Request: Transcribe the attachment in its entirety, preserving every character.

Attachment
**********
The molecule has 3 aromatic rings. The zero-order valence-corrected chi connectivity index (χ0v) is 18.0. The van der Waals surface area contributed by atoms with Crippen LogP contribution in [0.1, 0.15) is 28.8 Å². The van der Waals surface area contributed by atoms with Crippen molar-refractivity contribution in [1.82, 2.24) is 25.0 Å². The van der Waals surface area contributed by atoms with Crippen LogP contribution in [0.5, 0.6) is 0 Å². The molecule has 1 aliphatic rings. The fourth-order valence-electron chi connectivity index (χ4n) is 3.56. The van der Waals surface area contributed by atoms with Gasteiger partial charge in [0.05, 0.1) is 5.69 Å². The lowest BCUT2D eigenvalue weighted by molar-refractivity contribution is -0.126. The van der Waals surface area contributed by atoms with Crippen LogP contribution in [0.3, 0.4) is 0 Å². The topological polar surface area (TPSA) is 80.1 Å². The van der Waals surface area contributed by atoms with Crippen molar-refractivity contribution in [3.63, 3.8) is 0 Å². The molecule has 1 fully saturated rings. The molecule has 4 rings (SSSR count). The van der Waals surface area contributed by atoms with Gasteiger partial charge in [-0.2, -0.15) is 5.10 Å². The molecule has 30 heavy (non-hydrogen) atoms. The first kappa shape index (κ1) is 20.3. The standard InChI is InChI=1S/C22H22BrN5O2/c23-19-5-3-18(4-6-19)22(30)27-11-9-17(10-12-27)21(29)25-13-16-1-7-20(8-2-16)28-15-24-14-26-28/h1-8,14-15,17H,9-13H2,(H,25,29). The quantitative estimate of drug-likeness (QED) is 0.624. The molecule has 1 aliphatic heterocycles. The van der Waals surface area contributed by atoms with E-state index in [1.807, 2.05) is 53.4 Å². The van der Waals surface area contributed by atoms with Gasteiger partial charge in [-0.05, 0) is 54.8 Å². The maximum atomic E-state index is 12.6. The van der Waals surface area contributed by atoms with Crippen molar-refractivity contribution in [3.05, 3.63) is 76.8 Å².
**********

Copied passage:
The molecule has 3 aromatic rings. The zero-order valence-corrected chi connectivity index (χ0v) is 18.0. The van der Waals surface area contributed by atoms with Crippen LogP contribution in [0.1, 0.15) is 28.8 Å². The van der Waals surface area contributed by atoms with Crippen molar-refractivity contribution in [1.82, 2.24) is 25.0 Å². The van der Waals surface area contributed by atoms with Crippen LogP contribution in [0.5, 0.6) is 0 Å². The molecule has 1 aliphatic rings. The fourth-order valence-electron chi connectivity index (χ4n) is 3.56. The van der Waals surface area contributed by atoms with Gasteiger partial charge in [0.05, 0.1) is 5.69 Å². The lowest BCUT2D eigenvalue weighted by molar-refractivity contribution is -0.126. The van der Waals surface area contributed by atoms with Crippen LogP contribution in [0.3, 0.4) is 0 Å². The topological polar surface area (TPSA) is 80.1 Å². The van der Waals surface area contributed by atoms with Crippen molar-refractivity contribution in [3.63, 3.8) is 0 Å². The molecule has 1 fully saturated rings. The molecule has 4 rings (SSSR count). The van der Waals surface area contributed by atoms with Gasteiger partial charge in [-0.2, -0.15) is 5.10 Å². The molecule has 30 heavy (non-hydrogen) atoms. The first kappa shape index (κ1) is 20.3. The standard InChI is InChI=1S/C22H22BrN5O2/c23-19-5-3-18(4-6-19)22(30)27-11-9-17(10-12-27)21(29)25-13-16-1-7-20(8-2-16)28-15-24-14-26-28/h1-8,14-15,17H,9-13H2,(H,25,29). The quantitative estimate of drug-likeness (QED) is 0.624. The molecule has 1 aliphatic heterocycles. The van der Waals surface area contributed by atoms with E-state index in [1.807, 2.05) is 53.4 Å². The van der Waals surface area contributed by atoms with Gasteiger partial charge in [-0.05, 0) is 54.8 Å². The maximum atomic E-state index is 12.6. The van der Waals surface area contributed by atoms with Crippen molar-refractivity contribution in [3.05, 3.63) is 76.8 Å².